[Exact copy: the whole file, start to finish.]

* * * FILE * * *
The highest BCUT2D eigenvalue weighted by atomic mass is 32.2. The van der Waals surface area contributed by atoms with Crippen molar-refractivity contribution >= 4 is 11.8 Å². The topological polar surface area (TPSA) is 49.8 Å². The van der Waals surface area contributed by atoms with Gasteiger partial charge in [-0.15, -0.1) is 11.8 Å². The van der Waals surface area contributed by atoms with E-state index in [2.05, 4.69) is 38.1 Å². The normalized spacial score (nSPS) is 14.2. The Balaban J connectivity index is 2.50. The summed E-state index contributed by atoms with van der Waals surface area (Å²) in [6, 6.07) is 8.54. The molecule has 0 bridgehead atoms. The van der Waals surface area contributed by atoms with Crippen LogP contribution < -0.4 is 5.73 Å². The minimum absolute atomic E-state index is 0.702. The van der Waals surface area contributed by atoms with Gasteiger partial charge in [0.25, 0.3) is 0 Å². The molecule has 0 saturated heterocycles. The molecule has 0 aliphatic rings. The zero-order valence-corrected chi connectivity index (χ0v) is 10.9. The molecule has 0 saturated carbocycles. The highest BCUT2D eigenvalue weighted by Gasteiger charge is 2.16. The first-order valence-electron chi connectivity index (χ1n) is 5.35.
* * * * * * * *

The highest BCUT2D eigenvalue weighted by atomic mass is 32.2. The van der Waals surface area contributed by atoms with Crippen molar-refractivity contribution >= 4 is 11.8 Å². The topological polar surface area (TPSA) is 49.8 Å². The van der Waals surface area contributed by atoms with Gasteiger partial charge in [-0.15, -0.1) is 11.8 Å². The van der Waals surface area contributed by atoms with E-state index in [2.05, 4.69) is 38.1 Å². The normalized spacial score (nSPS) is 14.2. The Balaban J connectivity index is 2.50. The summed E-state index contributed by atoms with van der Waals surface area (Å²) in [6, 6.07) is 8.54. The molecule has 0 bridgehead atoms. The van der Waals surface area contributed by atoms with Crippen LogP contribution < -0.4 is 5.73 Å². The minimum absolute atomic E-state index is 0.702. The van der Waals surface area contributed by atoms with Gasteiger partial charge in [0.25, 0.3) is 0 Å². The molecule has 0 saturated heterocycles. The molecule has 0 aliphatic rings. The zero-order valence-corrected chi connectivity index (χ0v) is 10.9. The molecule has 0 saturated carbocycles. The highest BCUT2D eigenvalue weighted by Gasteiger charge is 2.16. The first-order valence-electron chi connectivity index (χ1n) is 5.35.